The general recommended frequency of kettlebell routines normally starts at two or three times a week, and develops from there. Rest is important, as well as diet and what other exercise/activity the person does to support their training goals. Depending on the level of the student, we can go fairly quickly into competitive type lifts, or focus on single arm kettlebell work and conditioning and mobility. Its really up to the client.

I must say that from each student, as I teach I learn a little bit about myself at the same time. Instilling a sense of confidence in a person that they can achieve their own goals is vital, and that some kind of moral support and encouragement is there from me when they need it.

The relationship between trainer and student is symbiotic; often the student gets as much out of it as I put into it.

Enough said 😉

Kettlebells 101: What’s in a handle?

I have been meaning to write this for a while, as I get a lot of questions from people as to the right kind of kettlebell to use. Here in Japan (and anywhere in the world for that matter), if you jump on the internet, you will most certainly find other brands and types that are cheaper than the ones I use. A kettlebell is a kettllebell, right?

Wrong.
The design of this device is critical to your ultimate success and progress as an athlete. And perhaps most critically of all, the design of the handle is key.

Today I will take the time to explain. I will use the types currently available in Japan as a guide.

The Bad

Ouch! Buyer beware!

Extreme Triangle handle type, bevelled grip. – The cheapest available. My answer- ouch. Definitely designed by someone who has never done kb work. Thanks to the sharp angles of the handle, this thing is not going to move smoothly in your hand if you try anything beyond a kettlebell swing. More than that, in order to hold it, you will find yourself compromising your natural wrist position almost immediately, leading you closer to potential injury. If its of any size/weight, you will find turkish get ups and any other big movements a chore as they just dont “sit” naturally. Finally, the textured grip of the handle will act like sandpaper on your hands, rapidly wearing away your skin as you try to clean or snatch it. Try a five minute set of snatches….not.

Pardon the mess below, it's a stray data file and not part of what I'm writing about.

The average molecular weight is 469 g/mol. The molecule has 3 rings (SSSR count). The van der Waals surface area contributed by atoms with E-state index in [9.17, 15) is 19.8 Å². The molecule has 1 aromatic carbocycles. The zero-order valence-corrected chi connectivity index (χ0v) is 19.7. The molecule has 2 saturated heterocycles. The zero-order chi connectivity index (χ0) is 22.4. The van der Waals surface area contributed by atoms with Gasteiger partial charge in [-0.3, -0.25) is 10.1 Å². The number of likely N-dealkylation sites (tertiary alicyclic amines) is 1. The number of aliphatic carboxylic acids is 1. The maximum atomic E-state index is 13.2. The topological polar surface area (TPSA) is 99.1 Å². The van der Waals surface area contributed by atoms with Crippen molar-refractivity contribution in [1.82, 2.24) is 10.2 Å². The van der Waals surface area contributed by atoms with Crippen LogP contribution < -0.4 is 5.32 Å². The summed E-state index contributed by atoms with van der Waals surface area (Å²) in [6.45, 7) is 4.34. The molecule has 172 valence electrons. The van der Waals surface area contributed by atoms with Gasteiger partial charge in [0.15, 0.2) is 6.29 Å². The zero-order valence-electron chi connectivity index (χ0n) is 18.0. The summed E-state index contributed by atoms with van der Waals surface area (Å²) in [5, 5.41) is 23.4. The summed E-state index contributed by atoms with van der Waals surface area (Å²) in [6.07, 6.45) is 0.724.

My advice- regardless of how cheap they are- don’t buy them. And dont say I didnt warn you :).

Goldilocks still wouldnt be happy.

The Bodymaker– aka- “the copy”. Is exactly as described ( ie, a copy), but a poor one at that and made by someone who has obviously never really swung a bell for any length of time. The handles are roughly finished, with mould seams under the handle waiting to cause you pain and rips when you try to snatch it. The handle design is too short, still too triangulated and too close to the handle, causing difficulties when cleaning the bell to the chest and not allowng the bell to move freely around your grip as you move in more complex movements.

And the Rubber handle version bell- I am not going to even bother telling you anything about this baby 🙂 Next!

The Good.

RKC workhorse. Solid.

The RKC type bell– This is your base, reliable, workhorse bell. Its made to RKC standards which are high, and ensures that the handle is smooth and the bell sits well in the main positions – enough room in the handle for two hand swings, sits well in the “rack” position, and moves well enough around your arm when doing more complex movements, snatch, tgu etc.
Many people are happy with this kind of bell and get great results with them. All your RKC certifications are done with them- that speaks volumes in itself. They were the first bells I ever owned.